The Old Stone Church was built in the 1890s and used as a church for only a few years. Below we see three pictures detailing the Church’s life from its construction to modern day. In the first, the oldest, taken sometime in the 1890s or early 1900s, the Church is ready to use, with its heavy wooden doors and stained glass windows. The windows, doors, and interior of the Church were moved to a new Church which is now the Masonic Lodge on Church Street. There’s also a carriage house behind the Church where people could park their carriages and leave their horses during services.
In 1973, the Church's roof caved in, leaving it in the pile of rubble that we see in the second picture below. Only the front and rear walls remained standing. Some town residents report that they heard the crash of the roof collapsing in the early morning.
The Church we see today is heavily restored and updated. It looks identical to its pre-collapse state, minus the windows, doors, and interior. The roof and some of the granite along the sides are made of new material and are not original to the structure. The Church’s surroundings have obviously changed as well: more trees and shrubs, no pathways, no carriage houses, and a man-made lake where a town once stood. Only the Old Stone Church remains to remind us of the town we lost to the Wachusett Reservoir.
West Boylston has become known for the Old Stone Church: a steely remnant of the flooded town, an entry on the National Register of Historic Places, a frequent attraction for visitors from around Worcester County.
The First Baptist Church, the predecessor of the Old Stone Church, shown on the right was the second house of worship for the Baptist Society in West Boylston, dedicated on December 6, 1832.
But, of course, the Old Stone Church is not the only church in West Boylston's history.
The First Baptist Church, the predecessor of the Old Stone Church, shown on the far left was the second house of worship for the Baptist Society in West Boylston, dedicated on December 6, 1832. This church and its neighboring Catholic Church (near right), were destroyed by a fire on May 2, 1890.
The present Old Stone Church (First Baptist Church) was built on the same site and was scheduled for dedication on March 17, 1892, but a fire again badly damaged the interior of the church and the dedication was postponed until May 19, 1892.
The image on the right is of the First Congregational Church known as the Brick Church built in 1832. At the far left of the image is Thomas Hall, named for Town benefactor, Robert B. Thomas the founder of the Old Farmer's Almanac. Town meetings were held in this building from the 1840's to1900. Thomas Hall was also the location of the first high school. To the rear of Thomas Hall are the carriage barns for both the church and the hall. This church stood on the corner of Howe and East Main Streets near Thomas Hall.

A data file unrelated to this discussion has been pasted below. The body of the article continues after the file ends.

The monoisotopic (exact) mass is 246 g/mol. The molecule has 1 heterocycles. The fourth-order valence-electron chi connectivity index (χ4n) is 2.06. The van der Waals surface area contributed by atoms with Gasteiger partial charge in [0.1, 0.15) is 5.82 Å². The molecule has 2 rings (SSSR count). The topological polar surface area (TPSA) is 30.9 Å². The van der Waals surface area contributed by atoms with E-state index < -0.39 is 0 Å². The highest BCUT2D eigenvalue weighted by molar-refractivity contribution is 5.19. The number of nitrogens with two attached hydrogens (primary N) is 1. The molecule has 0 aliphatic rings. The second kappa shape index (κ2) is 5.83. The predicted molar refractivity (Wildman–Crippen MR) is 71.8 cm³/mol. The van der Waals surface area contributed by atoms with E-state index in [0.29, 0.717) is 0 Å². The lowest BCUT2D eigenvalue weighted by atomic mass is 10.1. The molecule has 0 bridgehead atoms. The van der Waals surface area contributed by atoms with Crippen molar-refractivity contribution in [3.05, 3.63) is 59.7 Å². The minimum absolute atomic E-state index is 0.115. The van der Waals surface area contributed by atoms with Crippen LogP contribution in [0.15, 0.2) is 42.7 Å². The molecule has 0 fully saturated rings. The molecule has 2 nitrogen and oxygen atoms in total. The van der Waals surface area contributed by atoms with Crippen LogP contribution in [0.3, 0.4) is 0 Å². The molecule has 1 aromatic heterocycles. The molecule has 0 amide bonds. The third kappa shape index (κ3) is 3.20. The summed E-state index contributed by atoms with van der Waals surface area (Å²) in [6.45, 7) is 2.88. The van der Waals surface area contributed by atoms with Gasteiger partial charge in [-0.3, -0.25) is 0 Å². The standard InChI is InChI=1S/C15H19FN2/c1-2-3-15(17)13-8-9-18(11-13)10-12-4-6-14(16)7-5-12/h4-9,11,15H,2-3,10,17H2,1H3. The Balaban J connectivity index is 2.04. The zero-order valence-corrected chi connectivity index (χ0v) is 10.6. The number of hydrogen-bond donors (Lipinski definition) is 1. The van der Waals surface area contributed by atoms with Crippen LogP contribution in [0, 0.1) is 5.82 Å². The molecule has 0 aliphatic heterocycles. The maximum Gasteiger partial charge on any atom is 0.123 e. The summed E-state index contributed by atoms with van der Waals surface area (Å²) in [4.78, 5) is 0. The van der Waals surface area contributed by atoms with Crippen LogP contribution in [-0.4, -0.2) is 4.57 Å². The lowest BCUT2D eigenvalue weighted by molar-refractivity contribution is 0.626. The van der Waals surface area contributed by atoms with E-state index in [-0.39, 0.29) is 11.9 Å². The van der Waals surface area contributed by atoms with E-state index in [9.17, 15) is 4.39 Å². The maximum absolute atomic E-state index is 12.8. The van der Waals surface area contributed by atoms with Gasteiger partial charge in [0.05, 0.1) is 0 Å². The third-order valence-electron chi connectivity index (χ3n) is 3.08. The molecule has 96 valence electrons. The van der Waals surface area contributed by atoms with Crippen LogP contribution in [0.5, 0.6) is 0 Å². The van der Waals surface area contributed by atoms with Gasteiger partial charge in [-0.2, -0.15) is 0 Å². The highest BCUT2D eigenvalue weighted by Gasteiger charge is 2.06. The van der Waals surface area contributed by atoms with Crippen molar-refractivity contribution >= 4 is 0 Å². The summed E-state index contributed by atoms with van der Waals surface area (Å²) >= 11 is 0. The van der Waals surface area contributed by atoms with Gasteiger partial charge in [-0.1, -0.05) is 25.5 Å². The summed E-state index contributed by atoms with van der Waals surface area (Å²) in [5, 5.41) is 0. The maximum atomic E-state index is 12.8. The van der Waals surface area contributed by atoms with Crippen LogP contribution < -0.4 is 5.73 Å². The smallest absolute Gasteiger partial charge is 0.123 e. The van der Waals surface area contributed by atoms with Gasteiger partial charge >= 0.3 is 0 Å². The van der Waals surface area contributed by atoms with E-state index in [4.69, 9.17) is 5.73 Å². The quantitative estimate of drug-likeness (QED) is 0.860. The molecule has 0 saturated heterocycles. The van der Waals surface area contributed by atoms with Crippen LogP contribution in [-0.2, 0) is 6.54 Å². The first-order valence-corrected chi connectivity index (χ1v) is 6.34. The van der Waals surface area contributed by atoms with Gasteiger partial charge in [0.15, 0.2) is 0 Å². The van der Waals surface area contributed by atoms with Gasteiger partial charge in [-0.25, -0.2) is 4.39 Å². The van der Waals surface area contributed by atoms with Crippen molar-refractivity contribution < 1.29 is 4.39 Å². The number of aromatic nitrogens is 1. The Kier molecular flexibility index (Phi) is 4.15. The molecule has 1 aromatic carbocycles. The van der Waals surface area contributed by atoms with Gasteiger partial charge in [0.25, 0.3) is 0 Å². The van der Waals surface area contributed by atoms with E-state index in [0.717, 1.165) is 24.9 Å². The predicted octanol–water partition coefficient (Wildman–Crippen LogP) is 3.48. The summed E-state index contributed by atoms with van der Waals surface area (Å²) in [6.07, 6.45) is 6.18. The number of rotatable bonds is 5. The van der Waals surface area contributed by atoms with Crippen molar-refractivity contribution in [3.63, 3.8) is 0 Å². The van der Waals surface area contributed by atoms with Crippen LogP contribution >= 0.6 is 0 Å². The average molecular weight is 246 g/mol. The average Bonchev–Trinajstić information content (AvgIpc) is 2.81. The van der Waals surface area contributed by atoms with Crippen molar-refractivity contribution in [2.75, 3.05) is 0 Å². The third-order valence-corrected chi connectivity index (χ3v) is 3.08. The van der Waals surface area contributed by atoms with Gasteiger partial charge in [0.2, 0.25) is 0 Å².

The First Liberal Congregational Church, pictured on the left, stood at the corner of Central and Worcester Streets beside Thomas Hall, the town's former town hall, down in the valley. This church was dismantled during the construction of the reservoir.
Pictured on the right is St. Anthony's Catholic Church adjacent to the Old Stone Church. The church and the rectory were located on the northern side of East Main Street. The rectory was relocated during the construction of the Wachusett Reservoir to 29 Central Street.
If you look close enough in this picture, you can see the St. Anthony's steeple looming above the trees, and the Old Stone Church sitting in front of it at the edge of the hill.
The final image depicts a building which still stands, the Baptist Church on Church Street. This church houses the stained glass windows and numerous furnishings from the Old Stone Church. The building now serves as the town's Masonic Lodge.
When you visit the Old Stone Church, you might see some rocks poking through the grass and goose droppings. Chances are, these aren’t just rocks—they’re stones from the foundations of long-gone buildings. The stones in these pictures are likely from St. Anthony’s Church which stood directly next to the Old Stone Church. The structure was torn down in the early 1900s, but the congregation now meets at Our Lady of Good Counsel in the center of town. And these foundation stones aren't the only ones you can see in the area surrounding the Church. History is everywhere!
The Old Stone Church is West Boylston’s most famous landmark. Built just a few years before the construction of the reservoir, the Church remained as a relic of the washed away town. You can see the church on the far right in this photo nestled between St. Anthony’s Church and a house across the street. If you visit the Old Stone Church today, you can still see where the road once was. The road ends at the water's edge.
You can also see the foundations of houses if you visit the site today—stones lined up in the grass. The houses and the other church which once stood on these foundations have either been moved or are now entirely demolished.
The next time you take a walk around the Old Stone Church, keep an eye out for those foundation stones, and try to picture the buildings that stood there over 100 years ago.